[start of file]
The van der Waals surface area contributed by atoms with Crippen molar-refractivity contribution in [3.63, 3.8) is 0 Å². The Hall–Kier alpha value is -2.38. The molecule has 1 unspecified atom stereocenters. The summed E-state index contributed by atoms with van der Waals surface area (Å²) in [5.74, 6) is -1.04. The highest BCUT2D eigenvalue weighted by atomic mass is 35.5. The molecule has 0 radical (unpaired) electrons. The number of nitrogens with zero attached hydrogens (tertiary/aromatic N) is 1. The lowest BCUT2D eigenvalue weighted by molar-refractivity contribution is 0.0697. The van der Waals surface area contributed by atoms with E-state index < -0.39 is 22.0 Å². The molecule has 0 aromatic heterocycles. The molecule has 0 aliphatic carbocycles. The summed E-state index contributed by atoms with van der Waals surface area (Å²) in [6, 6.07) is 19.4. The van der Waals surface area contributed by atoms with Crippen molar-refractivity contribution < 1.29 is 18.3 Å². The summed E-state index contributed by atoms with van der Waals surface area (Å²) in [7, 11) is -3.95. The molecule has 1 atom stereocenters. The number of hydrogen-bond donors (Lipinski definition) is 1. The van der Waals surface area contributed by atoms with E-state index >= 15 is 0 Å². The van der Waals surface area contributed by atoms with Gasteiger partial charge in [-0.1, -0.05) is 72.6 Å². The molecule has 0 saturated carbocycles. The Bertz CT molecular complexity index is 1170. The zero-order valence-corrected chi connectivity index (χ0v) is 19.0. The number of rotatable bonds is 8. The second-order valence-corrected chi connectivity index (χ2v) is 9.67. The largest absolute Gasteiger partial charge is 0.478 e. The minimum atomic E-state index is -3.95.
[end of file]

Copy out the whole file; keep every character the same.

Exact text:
The van der Waals surface area contributed by atoms with Crippen molar-refractivity contribution in [3.63, 3.8) is 0 Å². The Hall–Kier alpha value is -2.38. The molecule has 1 unspecified atom stereocenters. The summed E-state index contributed by atoms with van der Waals surface area (Å²) in [5.74, 6) is -1.04. The highest BCUT2D eigenvalue weighted by atomic mass is 35.5. The molecule has 0 radical (unpaired) electrons. The number of nitrogens with zero attached hydrogens (tertiary/aromatic N) is 1. The lowest BCUT2D eigenvalue weighted by molar-refractivity contribution is 0.0697. The van der Waals surface area contributed by atoms with E-state index < -0.39 is 22.0 Å². The molecule has 0 aromatic heterocycles. The molecule has 0 aliphatic carbocycles. The summed E-state index contributed by atoms with van der Waals surface area (Å²) in [6, 6.07) is 19.4. The van der Waals surface area contributed by atoms with Crippen molar-refractivity contribution < 1.29 is 18.3 Å². The summed E-state index contributed by atoms with van der Waals surface area (Å²) in [7, 11) is -3.95. The molecule has 1 atom stereocenters. The number of hydrogen-bond donors (Lipinski definition) is 1. The van der Waals surface area contributed by atoms with E-state index >= 15 is 0 Å². The van der Waals surface area contributed by atoms with Gasteiger partial charge in [-0.1, -0.05) is 72.6 Å². The molecule has 0 saturated carbocycles. The Bertz CT molecular complexity index is 1170. The zero-order valence-corrected chi connectivity index (χ0v) is 19.0. The number of rotatable bonds is 8. The second-order valence-corrected chi connectivity index (χ2v) is 9.67. The largest absolute Gasteiger partial charge is 0.478 e. The minimum atomic E-state index is -3.95.